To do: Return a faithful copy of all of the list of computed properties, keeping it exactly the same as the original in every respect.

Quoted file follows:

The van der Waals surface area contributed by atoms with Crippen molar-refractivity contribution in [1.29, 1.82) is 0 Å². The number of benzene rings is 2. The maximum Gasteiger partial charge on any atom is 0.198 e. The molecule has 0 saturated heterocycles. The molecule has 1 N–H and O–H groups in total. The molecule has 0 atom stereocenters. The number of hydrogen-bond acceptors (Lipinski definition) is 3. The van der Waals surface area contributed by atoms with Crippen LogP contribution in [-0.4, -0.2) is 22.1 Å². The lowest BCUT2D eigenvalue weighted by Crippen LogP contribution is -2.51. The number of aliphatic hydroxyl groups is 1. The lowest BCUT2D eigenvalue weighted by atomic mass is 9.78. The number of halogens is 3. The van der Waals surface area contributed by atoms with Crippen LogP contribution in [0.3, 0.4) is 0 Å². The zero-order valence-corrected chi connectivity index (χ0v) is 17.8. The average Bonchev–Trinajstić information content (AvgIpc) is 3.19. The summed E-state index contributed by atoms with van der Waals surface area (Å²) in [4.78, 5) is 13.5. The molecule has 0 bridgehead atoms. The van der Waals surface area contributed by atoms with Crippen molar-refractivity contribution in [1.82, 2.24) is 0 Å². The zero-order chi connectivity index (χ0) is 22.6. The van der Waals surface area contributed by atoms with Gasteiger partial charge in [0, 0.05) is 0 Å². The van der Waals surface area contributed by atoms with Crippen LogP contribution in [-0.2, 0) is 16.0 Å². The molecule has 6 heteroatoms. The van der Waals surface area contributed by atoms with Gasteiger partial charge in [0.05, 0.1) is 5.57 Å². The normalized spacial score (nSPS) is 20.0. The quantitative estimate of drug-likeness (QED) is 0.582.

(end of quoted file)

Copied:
The van der Waals surface area contributed by atoms with Crippen molar-refractivity contribution in [1.29, 1.82) is 0 Å². The number of benzene rings is 2. The maximum Gasteiger partial charge on any atom is 0.198 e. The molecule has 0 saturated heterocycles. The molecule has 1 N–H and O–H groups in total. The molecule has 0 atom stereocenters. The number of hydrogen-bond acceptors (Lipinski definition) is 3. The van der Waals surface area contributed by atoms with Crippen LogP contribution in [-0.4, -0.2) is 22.1 Å². The lowest BCUT2D eigenvalue weighted by Crippen LogP contribution is -2.51. The number of aliphatic hydroxyl groups is 1. The lowest BCUT2D eigenvalue weighted by atomic mass is 9.78. The number of halogens is 3. The van der Waals surface area contributed by atoms with Crippen LogP contribution in [0.3, 0.4) is 0 Å². The zero-order valence-corrected chi connectivity index (χ0v) is 17.8. The average Bonchev–Trinajstić information content (AvgIpc) is 3.19. The summed E-state index contributed by atoms with van der Waals surface area (Å²) in [4.78, 5) is 13.5. The molecule has 0 bridgehead atoms. The van der Waals surface area contributed by atoms with Crippen molar-refractivity contribution in [1.82, 2.24) is 0 Å². The zero-order chi connectivity index (χ0) is 22.6. The van der Waals surface area contributed by atoms with Gasteiger partial charge in [0, 0.05) is 0 Å². The van der Waals surface area contributed by atoms with Crippen LogP contribution in [-0.2, 0) is 16.0 Å². The molecule has 6 heteroatoms. The van der Waals surface area contributed by atoms with Gasteiger partial charge in [0.05, 0.1) is 5.57 Å². The normalized spacial score (nSPS) is 20.0. The quantitative estimate of drug-likeness (QED) is 0.582.